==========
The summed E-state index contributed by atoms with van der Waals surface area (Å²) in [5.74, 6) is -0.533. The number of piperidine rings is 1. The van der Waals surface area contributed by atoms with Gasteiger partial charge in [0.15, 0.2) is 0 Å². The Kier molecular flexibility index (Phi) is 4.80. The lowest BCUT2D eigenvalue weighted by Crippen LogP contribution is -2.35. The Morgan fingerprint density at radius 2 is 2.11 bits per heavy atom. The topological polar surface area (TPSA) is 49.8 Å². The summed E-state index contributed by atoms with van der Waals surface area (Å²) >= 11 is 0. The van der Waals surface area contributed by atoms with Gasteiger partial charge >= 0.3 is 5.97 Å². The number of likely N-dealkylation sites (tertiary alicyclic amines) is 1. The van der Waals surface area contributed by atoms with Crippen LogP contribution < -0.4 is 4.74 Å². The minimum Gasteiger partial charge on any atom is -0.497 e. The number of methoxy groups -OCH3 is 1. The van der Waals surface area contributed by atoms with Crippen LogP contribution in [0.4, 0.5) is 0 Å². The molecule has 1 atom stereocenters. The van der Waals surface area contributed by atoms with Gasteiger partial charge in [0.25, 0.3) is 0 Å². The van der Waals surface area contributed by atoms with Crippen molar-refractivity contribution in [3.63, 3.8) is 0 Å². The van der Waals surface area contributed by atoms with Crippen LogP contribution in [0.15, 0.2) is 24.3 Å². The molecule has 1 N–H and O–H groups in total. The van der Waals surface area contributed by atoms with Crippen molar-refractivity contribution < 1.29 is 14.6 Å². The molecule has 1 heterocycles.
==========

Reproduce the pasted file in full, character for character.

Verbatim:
The summed E-state index contributed by atoms with van der Waals surface area (Å²) in [5.74, 6) is -0.533. The number of piperidine rings is 1. The van der Waals surface area contributed by atoms with Gasteiger partial charge in [0.15, 0.2) is 0 Å². The Kier molecular flexibility index (Phi) is 4.80. The lowest BCUT2D eigenvalue weighted by Crippen LogP contribution is -2.35. The Morgan fingerprint density at radius 2 is 2.11 bits per heavy atom. The topological polar surface area (TPSA) is 49.8 Å². The summed E-state index contributed by atoms with van der Waals surface area (Å²) >= 11 is 0. The van der Waals surface area contributed by atoms with Gasteiger partial charge >= 0.3 is 5.97 Å². The number of likely N-dealkylation sites (tertiary alicyclic amines) is 1. The van der Waals surface area contributed by atoms with Crippen LogP contribution < -0.4 is 4.74 Å². The minimum Gasteiger partial charge on any atom is -0.497 e. The number of methoxy groups -OCH3 is 1. The van der Waals surface area contributed by atoms with Crippen LogP contribution in [0.4, 0.5) is 0 Å². The molecule has 1 atom stereocenters. The van der Waals surface area contributed by atoms with Gasteiger partial charge in [0.25, 0.3) is 0 Å². The van der Waals surface area contributed by atoms with Crippen molar-refractivity contribution in [3.63, 3.8) is 0 Å². The van der Waals surface area contributed by atoms with Crippen LogP contribution in [0.15, 0.2) is 24.3 Å². The molecule has 1 N–H and O–H groups in total. The van der Waals surface area contributed by atoms with Crippen molar-refractivity contribution < 1.29 is 14.6 Å². The molecule has 1 heterocycles.